Why getting permanent job may not be an option

As you may be aware I’ve lost my job a bit less than a year ago and unemployment was what inspired me to set up my blog. At the beginning I wasn’t very clear on what to blog about, I thought to focus more on direct advocacy but I’m glad I found my niche. There’s loads of autism advocates out there and I must say it does look a bit strange when someone is constantly demanding people to understand and accommodate us without making much effort to explain how we see the world.

So that’s what I’m doing: explaining how I see the world of social situations. I believe my 44 years of life experience gives me good understanding where challenges can be, but I guess I can still misinterpret or miss something – but that is the point, as it allows the reader to reflect on what is missing in my interpretation.

But to do that I need to comment on other people behaviour, there’s no other way! And the problem is I’d like a more permanent job, either part time or zero hours contract but in one place. Working for an agency is good in terms of being able to avoid all the workplace politics, but I am always getting stressed when I have to get to a new place and for several minutes at the beginning of my shift before I get a bit of an understanding of what’s happening around me.

And I wonder now how having a blog is going to impact my ability to find permanent job.

One problem is that I made a few posts about what I believe is wrong in social care. I suppose I could delete them, but at least one of them mentioned the willingness of some people out there to use the term ‘autism’ when they mean ‘learning disability’ (‘X is autistic so she doesn’t understand verbal communication very well. That’s why we have to use pictures and objects of reference’ – that absolutely infuriates me. Inability to understand verbal communication is not even mentioned in diagnostic criteria for autism).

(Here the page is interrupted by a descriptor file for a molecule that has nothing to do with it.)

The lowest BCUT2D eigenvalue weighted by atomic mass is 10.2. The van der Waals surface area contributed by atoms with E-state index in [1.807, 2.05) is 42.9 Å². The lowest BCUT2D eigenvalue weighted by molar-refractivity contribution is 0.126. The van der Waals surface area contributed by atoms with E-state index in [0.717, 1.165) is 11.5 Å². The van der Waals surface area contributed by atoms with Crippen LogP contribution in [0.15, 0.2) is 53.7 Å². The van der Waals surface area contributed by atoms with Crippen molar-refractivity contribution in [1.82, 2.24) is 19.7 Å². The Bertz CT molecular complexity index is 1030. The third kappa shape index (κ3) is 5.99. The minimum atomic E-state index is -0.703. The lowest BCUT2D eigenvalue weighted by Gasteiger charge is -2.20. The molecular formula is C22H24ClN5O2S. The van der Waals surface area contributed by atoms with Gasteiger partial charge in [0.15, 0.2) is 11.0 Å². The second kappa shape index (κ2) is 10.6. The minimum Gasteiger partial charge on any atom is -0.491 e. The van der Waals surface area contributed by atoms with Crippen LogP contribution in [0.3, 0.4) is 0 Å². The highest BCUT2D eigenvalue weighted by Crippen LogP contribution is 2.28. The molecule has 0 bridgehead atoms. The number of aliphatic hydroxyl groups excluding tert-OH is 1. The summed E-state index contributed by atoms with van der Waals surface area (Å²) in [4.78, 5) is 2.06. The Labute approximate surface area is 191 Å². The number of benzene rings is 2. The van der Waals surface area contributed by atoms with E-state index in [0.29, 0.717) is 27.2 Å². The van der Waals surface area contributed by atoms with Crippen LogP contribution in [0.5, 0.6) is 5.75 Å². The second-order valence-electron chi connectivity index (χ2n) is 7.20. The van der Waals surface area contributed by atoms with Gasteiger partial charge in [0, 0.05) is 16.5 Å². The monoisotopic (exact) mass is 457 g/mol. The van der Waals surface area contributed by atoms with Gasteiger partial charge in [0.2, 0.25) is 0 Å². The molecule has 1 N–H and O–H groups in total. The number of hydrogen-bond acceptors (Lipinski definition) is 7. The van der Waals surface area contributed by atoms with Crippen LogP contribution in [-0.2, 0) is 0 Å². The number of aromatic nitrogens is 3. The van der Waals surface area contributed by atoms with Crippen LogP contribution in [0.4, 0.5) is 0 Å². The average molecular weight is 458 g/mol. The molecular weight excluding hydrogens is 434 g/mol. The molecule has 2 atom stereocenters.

I am aware some managers, or possibly even all of them, would find it threatening in the current era of constant funding cuts. They’d think that I’d start disclosing my opinions to every CQC and council inspector who turns up and that will make the place look bad. I presume the fact that I have a blog makes people see me as opinionated while the fact that I’m autistic makes them think I don’t know when to shut up. Can anything be done about that?

The other problem is my comments about what people said and what it made me think. Even though I don’t include anything confidential and don’t even add details that would allow to identify which place I worked in, I can see how that would create an issue for staff.

‘You know, I told Magda ‘ABC’. I was stressed and it just came out, and guess what, she wrote about it on her blog! If it made her uncomfortable she should have told me so that I had a chance to explain!’ Yes, that is what is going to happen. And the consequences will be that either staff will be avoiding talking to me (best case scenario but then I’d have nothing to post about) or that I’d be firmly told by the management that I need to stop posting about my colleagues because that creates conflict within the team.

While with working for an agency it is much easier for the individual care homes to not interfere even if they find out I blog about social interaction at work. Let’s take yesterday post, about that male staff who asked me, out of nowhere, how long I had lived in this country. So first the care home would need to check if I was actually on shift on that day and then ask all male staff if they asked me that question, which would put the manager in a bit of a difficult situation. Therefore (I hope I’m right here) the management is much more likely to decide my blogging is ok as long as I don’t include any sensitive details.

I don’t really know how I got myself into this situation. I mean it’s still better that I can see the challenges before applying for permanent job, but I didn’t see that happening when I decided to start blogging about my private life. Moreover, I thought having a blog would be a solution for some British people perceiving me as a ‘looser from Eastern Europe’ – which was not very understanding of them but I do admit here, I didn’t have much of a life at all just over a year ago so at least I can see where they were coming from. I thought that having a blog will make me look like a desirable person in a team, not someone who needs to be avoided. And that is the problem with being autistic – the inability to imagine how the situation is going to unfold.

However, closing the blog down is not an option. I know where putting my head down to keep a job took me the last time.

2 responses to “Why getting permanent job may not be an option”

  1. My guess is that for a front-line part-time worker, most managers aren’t going to bother with Googling them to see what might happen to be on the internet about them. I would also guess that most coworkers wouldn’t take the time to try to track you down and read your blog.

    Liked by 1 person

    1. Possibly? But still there were instances of people loosing their jobs due to blogging even though they did it anonymously.

      Liked by 1 person

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